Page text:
JERUSALEM -- Egyptian riot police used armored vehicles to try to restrict Gazans from taking cars into Egypt yesterday, and the Egyptian foreign minister warned of "provocations" at the border. He said that at least 36 Egyptian security officers had been hospitalized, some in critical condition, after confrontations with Palestinians.
In a thinly veiled rebuke to the militant group Hamas, which governs Gaza, the Egyptian minister, Ahmed Aboul Gheit, said in Cairo that Egypt would show restraint but not at the cost of Egyptian lives.
"The Egyptian decision has been to allow in the sons of Gaza to ease their suffering," he said. "This was the Egyptian decision taken a few days ago, and we are still holding to it."
He added that the Egyptians wanted to regulate the entry and exit of Gazans and talk with the "concerned parties" to devise a new border system. But it was unlikely that Egypt would tolerate a continued confrontation with Hamas.
After Israel severely tightened its import restrictions on Gaza, to try to force a reduction of rockets and mortar shells fired into Israel, Hamas breached the border with Egypt in nearly 20 places early Wednesday morning.
Hamas explosives blew down large sections of the wall that Israel had built just inside Gaza to protect its forces, which used to patrol along the Egyptian border in what was otherwise a no-man's land. The border is marked by a low concrete wall topped with barbed wire, which is easily breached.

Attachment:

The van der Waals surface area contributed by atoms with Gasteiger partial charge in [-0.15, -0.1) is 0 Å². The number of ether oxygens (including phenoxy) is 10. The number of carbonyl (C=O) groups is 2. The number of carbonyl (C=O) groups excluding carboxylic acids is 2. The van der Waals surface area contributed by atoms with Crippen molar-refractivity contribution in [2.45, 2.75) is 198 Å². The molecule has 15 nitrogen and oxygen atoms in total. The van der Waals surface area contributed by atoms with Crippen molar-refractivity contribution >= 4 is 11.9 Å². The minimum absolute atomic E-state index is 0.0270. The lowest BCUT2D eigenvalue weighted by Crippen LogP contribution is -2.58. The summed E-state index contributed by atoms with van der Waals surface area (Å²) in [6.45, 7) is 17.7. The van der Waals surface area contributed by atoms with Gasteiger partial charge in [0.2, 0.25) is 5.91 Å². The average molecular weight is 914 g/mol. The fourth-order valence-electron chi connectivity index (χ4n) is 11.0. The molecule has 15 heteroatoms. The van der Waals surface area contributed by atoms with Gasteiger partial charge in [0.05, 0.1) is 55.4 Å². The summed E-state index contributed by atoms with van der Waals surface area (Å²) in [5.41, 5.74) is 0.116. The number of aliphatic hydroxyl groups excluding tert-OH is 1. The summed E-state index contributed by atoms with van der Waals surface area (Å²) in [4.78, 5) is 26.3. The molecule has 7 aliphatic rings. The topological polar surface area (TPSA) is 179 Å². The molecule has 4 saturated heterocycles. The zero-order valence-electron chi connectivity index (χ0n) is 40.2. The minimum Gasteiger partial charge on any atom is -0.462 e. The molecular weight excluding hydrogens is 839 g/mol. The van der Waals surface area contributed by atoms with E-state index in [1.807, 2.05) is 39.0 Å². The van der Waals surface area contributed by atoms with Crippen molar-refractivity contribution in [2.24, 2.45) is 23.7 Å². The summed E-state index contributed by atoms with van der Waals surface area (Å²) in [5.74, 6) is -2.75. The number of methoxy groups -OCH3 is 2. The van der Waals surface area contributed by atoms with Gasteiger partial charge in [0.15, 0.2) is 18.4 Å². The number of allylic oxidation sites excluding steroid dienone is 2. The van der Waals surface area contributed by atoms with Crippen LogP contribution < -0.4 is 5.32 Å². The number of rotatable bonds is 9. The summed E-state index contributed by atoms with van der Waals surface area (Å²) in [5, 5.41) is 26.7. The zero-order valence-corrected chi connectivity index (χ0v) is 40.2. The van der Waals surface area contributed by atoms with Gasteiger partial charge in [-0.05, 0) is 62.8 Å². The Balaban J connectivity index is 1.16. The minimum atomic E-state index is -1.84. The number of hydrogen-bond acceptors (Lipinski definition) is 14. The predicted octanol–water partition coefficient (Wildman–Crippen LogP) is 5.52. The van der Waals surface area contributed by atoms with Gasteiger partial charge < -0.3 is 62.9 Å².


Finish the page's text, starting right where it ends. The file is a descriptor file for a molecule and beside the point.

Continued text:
Traffic over the border remained heavy yesterday, but residents of the Egyptian towns Rafah and El Arish reported severe shortages of supplies and a growing fatigue with the Palestinian influx.
In Rafah, a cafe was down to its last 12 bottles of water, which were priced at the equivalent of 90 cents, instead of the normal 27 cents. But in Gaza, Egyptian cars and trucks were also seen, delivering supplies to stores and supermarkets.
In an interview published yesterday, President Hosni Mubarak of Egypt, decrying the use of violence and the factional struggle among Palestinians between Fatah and Hamas, invited both groups to Cairo for talks.
Hamas accepted; the Palestinian president, Mahmoud Abbas, repeated his stance that he would not meet with Hamas until it apologized for its "coup" in Gaza and handed power back to the Palestinian Authority.
An Abbas aide, Nabil Shaath, said that Abbas would travel to Egypt after meeting the Israeli prime minister, Ehud Olmert, today. Abbas will once again push Olmert to accept his presidential guards' taking control of the Gazan side of the crossings from Israel and of the border with Egypt, despite Hamas' control over Gaza.
Israeli troops remained on high alert along the border with Egypt, watching for militants from Gaza trying to enter Israel through the Sinai desert.